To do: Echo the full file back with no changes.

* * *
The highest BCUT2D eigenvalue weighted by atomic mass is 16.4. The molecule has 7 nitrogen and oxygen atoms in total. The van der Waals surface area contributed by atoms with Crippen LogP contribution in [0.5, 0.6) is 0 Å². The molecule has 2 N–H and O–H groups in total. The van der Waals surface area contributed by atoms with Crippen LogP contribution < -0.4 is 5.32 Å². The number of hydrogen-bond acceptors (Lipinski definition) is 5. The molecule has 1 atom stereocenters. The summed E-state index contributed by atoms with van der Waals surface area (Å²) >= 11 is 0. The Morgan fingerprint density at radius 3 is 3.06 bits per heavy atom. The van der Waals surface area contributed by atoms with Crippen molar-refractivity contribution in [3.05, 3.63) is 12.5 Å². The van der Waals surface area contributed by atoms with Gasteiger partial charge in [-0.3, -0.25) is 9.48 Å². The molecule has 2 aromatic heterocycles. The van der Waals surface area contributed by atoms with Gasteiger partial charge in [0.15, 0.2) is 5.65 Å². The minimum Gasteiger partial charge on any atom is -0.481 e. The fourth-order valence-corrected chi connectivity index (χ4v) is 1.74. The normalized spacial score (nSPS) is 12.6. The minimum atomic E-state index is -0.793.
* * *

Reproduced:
The highest BCUT2D eigenvalue weighted by atomic mass is 16.4. The molecule has 7 nitrogen and oxygen atoms in total. The van der Waals surface area contributed by atoms with Crippen LogP contribution in [0.5, 0.6) is 0 Å². The molecule has 2 N–H and O–H groups in total. The van der Waals surface area contributed by atoms with Crippen LogP contribution < -0.4 is 5.32 Å². The number of hydrogen-bond acceptors (Lipinski definition) is 5. The molecule has 1 atom stereocenters. The summed E-state index contributed by atoms with van der Waals surface area (Å²) >= 11 is 0. The Morgan fingerprint density at radius 3 is 3.06 bits per heavy atom. The van der Waals surface area contributed by atoms with Crippen molar-refractivity contribution in [3.05, 3.63) is 12.5 Å². The van der Waals surface area contributed by atoms with Gasteiger partial charge in [-0.3, -0.25) is 9.48 Å². The molecule has 2 aromatic heterocycles. The van der Waals surface area contributed by atoms with Gasteiger partial charge in [0.15, 0.2) is 5.65 Å². The minimum Gasteiger partial charge on any atom is -0.481 e. The fourth-order valence-corrected chi connectivity index (χ4v) is 1.74. The normalized spacial score (nSPS) is 12.6. The minimum atomic E-state index is -0.793.